Jesus is the propitiation for our sins, but what does that mean? It isn’t an easy word to translate, but lucky for me I have lots of books written by smart people. Here is my paraphrase of Romans 3:21-26:
But now, something besides and apart from the law, a righteousness (right standing in relationship) of God has been shown (displayed, revealed, manifested). The law and the prophets (that is, the teachings of the old testament or TANAKH) talked about this righteousness of God. This is a righteousness of God through the faith (faithfulness) of Jesus Christ which is unto all who believe — for there is no difference — for all have sinned and fall short of the glory of God. Those who believe are being declared righteous freely by His favor through the ransom paid by Jesus.
God set Jesus forth as a propitiatory covering (mercy seat) through the faith in His blood to show forth His righteousness, because He passed over the previously committed sins in His forbearance with a view toward showing forth His righteousness in the present season, that He may BE righteous when declaring righteous the one who is (a product) of the faith of Jesus.
Religious scholars have typically interpreted “propitiation” according to the pagan idea of appeasing an angry and offended god. But should we see it that way? First, “propitiation” is a doubtful translation. If it IS correct, it still doesn’t point a finger. Who is attempting to propitiate whom? Search and you’ll note that NOWHERE in the entire text of the new testament do we see an example of God needing to be reconciled to human beings. It is ALWAYS the other way round. WE are to be reconciled to Him.
It is we who are the wayward children being entreated by our Father to return to life; not Him stubbornly refusing to open the door to our anguished pleas from the outer darkness. God is not willing that any should perish. The father of the prodigal son waits and watches then runs to greet his returning son. He leaves the joyful celebration to urge his firstborn son, farther from him even than the younger who ran away, to come into the house and take his rightful place as the master of ceremonies. Because of the overall witness of scripture, I would suggest that it is we, not our Daddy, who need to be mollified, cajoled, and persuaded.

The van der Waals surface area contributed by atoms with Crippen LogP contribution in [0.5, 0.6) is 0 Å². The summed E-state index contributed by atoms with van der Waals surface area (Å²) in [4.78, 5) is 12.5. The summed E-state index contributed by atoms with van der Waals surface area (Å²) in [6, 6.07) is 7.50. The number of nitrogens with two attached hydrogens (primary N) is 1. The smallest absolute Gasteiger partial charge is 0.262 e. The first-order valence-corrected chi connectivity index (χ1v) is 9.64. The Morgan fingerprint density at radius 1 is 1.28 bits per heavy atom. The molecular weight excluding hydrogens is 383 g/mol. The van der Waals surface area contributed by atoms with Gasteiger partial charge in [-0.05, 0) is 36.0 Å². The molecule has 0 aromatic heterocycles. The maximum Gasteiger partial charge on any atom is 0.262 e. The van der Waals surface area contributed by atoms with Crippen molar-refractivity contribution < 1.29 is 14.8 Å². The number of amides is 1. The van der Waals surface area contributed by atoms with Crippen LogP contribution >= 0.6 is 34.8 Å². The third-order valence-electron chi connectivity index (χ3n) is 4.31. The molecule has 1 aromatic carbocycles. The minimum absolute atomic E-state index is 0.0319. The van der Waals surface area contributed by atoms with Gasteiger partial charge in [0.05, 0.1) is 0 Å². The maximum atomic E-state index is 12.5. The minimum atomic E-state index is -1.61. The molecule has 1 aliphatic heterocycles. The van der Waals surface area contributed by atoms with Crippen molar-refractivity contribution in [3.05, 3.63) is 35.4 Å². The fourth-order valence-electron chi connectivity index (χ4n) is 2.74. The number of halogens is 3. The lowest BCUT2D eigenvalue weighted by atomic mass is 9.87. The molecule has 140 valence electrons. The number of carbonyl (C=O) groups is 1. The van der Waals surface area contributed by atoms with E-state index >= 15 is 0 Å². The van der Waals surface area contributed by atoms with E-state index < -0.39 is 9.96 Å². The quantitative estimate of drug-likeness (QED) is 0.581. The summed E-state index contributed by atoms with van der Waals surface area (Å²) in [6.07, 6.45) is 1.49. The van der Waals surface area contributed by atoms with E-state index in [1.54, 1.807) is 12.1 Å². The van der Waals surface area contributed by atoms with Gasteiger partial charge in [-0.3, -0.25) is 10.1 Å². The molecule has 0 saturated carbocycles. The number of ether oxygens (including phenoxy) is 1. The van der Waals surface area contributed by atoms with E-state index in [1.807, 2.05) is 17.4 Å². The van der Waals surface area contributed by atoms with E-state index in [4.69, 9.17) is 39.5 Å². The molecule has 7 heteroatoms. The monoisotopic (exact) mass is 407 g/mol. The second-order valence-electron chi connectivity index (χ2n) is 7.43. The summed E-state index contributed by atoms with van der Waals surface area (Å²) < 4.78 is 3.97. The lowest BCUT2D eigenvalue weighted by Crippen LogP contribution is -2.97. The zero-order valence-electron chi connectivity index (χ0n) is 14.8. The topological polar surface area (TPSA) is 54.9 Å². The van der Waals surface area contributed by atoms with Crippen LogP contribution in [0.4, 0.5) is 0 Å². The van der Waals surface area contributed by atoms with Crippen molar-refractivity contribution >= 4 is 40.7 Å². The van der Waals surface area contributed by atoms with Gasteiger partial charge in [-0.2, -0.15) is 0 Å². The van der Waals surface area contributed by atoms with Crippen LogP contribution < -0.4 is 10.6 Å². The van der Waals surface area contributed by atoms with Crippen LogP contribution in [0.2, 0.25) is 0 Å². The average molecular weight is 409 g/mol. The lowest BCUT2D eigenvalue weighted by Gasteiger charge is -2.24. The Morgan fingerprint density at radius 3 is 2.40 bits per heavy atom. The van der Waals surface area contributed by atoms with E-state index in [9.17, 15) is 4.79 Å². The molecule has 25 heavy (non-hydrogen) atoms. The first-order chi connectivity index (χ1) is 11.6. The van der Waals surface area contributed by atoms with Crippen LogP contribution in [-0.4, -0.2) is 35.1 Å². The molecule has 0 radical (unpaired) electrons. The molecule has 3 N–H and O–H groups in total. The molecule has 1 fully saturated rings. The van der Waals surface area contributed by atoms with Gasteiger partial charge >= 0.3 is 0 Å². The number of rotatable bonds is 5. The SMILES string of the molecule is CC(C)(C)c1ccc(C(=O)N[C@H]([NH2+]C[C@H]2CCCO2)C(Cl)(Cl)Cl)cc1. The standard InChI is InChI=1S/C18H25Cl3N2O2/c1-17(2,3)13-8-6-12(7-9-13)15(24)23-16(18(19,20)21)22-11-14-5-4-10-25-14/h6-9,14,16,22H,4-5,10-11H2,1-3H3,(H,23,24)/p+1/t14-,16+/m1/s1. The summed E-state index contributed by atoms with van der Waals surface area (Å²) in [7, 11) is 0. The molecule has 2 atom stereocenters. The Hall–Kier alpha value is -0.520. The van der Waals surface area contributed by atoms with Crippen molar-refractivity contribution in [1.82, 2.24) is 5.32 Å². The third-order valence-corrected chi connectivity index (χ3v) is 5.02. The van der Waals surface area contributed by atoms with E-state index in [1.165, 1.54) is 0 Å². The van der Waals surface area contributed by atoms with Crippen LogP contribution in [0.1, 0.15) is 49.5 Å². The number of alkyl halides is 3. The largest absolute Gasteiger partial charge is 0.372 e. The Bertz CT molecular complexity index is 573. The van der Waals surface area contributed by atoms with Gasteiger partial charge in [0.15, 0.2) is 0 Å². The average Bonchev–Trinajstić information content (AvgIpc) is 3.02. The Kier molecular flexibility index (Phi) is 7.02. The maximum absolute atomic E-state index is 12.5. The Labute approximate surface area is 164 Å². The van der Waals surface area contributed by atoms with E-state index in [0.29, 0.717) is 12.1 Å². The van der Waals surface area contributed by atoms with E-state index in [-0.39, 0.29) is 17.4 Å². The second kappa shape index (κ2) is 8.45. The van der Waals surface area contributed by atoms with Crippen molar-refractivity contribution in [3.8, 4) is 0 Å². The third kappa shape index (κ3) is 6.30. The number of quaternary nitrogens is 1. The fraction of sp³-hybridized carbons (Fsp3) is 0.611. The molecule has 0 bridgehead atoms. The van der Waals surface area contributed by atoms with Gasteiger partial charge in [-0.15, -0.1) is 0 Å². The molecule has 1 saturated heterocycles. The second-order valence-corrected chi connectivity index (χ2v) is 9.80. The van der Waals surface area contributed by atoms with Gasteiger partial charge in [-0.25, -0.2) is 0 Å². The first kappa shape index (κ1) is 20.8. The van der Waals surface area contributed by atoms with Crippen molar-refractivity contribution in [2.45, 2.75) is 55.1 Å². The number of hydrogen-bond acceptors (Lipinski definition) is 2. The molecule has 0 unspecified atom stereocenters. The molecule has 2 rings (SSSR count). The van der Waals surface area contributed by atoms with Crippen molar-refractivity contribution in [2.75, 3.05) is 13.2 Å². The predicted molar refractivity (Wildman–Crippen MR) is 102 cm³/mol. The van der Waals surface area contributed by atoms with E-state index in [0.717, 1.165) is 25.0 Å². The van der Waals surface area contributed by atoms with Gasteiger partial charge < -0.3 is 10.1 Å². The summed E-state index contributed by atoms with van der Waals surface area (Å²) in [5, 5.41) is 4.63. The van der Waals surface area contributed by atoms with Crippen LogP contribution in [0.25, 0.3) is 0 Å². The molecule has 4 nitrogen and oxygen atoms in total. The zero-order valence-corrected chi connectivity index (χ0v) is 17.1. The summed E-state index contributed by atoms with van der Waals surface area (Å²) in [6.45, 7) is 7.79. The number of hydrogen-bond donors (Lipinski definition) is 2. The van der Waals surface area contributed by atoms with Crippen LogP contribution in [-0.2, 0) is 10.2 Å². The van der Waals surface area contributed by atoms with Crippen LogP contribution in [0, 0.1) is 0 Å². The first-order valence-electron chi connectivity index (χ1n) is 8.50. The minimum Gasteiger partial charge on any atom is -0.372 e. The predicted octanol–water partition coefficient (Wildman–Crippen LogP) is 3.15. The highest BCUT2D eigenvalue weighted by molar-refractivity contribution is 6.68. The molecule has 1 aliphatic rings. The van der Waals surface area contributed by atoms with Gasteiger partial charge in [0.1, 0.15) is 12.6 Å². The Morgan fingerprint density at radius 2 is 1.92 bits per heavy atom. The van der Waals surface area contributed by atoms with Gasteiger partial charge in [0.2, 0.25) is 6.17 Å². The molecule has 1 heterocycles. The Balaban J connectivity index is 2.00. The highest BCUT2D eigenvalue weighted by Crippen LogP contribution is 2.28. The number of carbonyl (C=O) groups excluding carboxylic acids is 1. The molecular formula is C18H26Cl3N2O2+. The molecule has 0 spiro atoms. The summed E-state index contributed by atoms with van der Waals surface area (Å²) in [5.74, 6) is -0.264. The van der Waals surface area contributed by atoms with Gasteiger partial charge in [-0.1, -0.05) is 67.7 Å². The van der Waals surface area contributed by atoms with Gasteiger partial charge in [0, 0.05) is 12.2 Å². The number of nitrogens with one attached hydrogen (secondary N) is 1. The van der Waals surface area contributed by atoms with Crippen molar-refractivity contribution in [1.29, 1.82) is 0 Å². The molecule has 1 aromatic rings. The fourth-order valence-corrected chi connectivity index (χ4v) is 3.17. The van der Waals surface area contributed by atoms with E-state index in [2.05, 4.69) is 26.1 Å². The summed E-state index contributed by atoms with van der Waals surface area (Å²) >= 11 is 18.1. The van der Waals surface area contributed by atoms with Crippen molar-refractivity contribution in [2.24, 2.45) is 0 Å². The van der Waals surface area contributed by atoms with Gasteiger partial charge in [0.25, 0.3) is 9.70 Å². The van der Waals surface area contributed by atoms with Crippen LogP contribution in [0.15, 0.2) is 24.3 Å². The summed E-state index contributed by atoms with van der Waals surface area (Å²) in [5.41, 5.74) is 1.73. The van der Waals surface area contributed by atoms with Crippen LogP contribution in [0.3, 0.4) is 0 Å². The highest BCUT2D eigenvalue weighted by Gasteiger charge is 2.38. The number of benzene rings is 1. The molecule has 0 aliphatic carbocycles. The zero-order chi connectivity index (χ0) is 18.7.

But none of this is necessary to understand this particular passage, because our word in question, kapparah, does not mean propitiation at all. It refers to the Mercy Seat — the covering of the Arc of the Covenant. Here’s what Vincent (Vincent’s Word Studies) has to say:
. . . the dominant Old-Testament sense is not propitiation in the sense of something offered to placate or appease anger; but atonement or reconciliation, through the covering, and so getting rid of the sin which stands between God and man. The thrust of the idea is upon the sin or uncleanness, not upon the offended party.
“Atonement” means literally, “at one-ment.” The thrust here is wholly reconciliatory. The message is, “See? I have carried it away, covered it, purged and cleansed away your shame. You are clean. You are loved and accepted and acceptable. Come home. Be reconciled to your Father.”
Remember “Raiders of the Lost Ark” and what happens to the Nazis when they look into the Ark? That wasn’t such bad theology (aside from the over-the-top special effects). Looking on the law is deadly. That’s why it had to be covered (symbolically speaking) by mercy — the Mercy Seat.
Our dear older brother, Jesus, has made the way for us. We couldn’t, for all our trying, achieve rightness in our relationships on our own. He leads the way for us to follow Him in kindness, in mercy, in love toward one another — not in our own strength, but rather with Him showing us how and enabling us. He has defeated death (which comes through sin) by setting us free from bondage to sin. He has made atonement for us by taking our sin within Himself, dragging it down into the grave — which is where He left it.
Yes, we wanted to do it ourselves; we wanted to boast, but sometimes you just gotta have a hero. Be humble — just say thanks and enjoy the gift. We’ll talk about that next . . . .